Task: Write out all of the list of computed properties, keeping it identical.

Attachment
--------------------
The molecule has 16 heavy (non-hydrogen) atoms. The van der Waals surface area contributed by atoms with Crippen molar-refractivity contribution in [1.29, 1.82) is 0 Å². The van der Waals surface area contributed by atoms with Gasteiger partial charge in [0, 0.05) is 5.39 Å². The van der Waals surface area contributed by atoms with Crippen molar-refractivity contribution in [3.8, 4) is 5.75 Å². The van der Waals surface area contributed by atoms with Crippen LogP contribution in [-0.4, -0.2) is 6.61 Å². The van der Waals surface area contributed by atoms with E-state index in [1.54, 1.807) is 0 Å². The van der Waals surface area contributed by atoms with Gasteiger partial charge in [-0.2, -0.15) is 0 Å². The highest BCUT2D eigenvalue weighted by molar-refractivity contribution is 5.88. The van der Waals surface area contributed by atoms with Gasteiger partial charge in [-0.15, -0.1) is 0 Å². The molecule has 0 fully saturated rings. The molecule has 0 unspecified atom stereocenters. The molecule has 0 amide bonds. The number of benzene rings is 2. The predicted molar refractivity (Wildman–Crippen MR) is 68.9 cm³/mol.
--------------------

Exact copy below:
The molecule has 16 heavy (non-hydrogen) atoms. The van der Waals surface area contributed by atoms with Crippen molar-refractivity contribution in [1.29, 1.82) is 0 Å². The van der Waals surface area contributed by atoms with Gasteiger partial charge in [0, 0.05) is 5.39 Å². The van der Waals surface area contributed by atoms with Crippen molar-refractivity contribution in [3.8, 4) is 5.75 Å². The van der Waals surface area contributed by atoms with Crippen LogP contribution in [-0.4, -0.2) is 6.61 Å². The van der Waals surface area contributed by atoms with E-state index in [1.54, 1.807) is 0 Å². The van der Waals surface area contributed by atoms with Gasteiger partial charge in [-0.2, -0.15) is 0 Å². The highest BCUT2D eigenvalue weighted by molar-refractivity contribution is 5.88. The van der Waals surface area contributed by atoms with Gasteiger partial charge in [-0.15, -0.1) is 0 Å². The molecule has 0 fully saturated rings. The molecule has 0 unspecified atom stereocenters. The molecule has 0 amide bonds. The number of benzene rings is 2. The predicted molar refractivity (Wildman–Crippen MR) is 68.9 cm³/mol.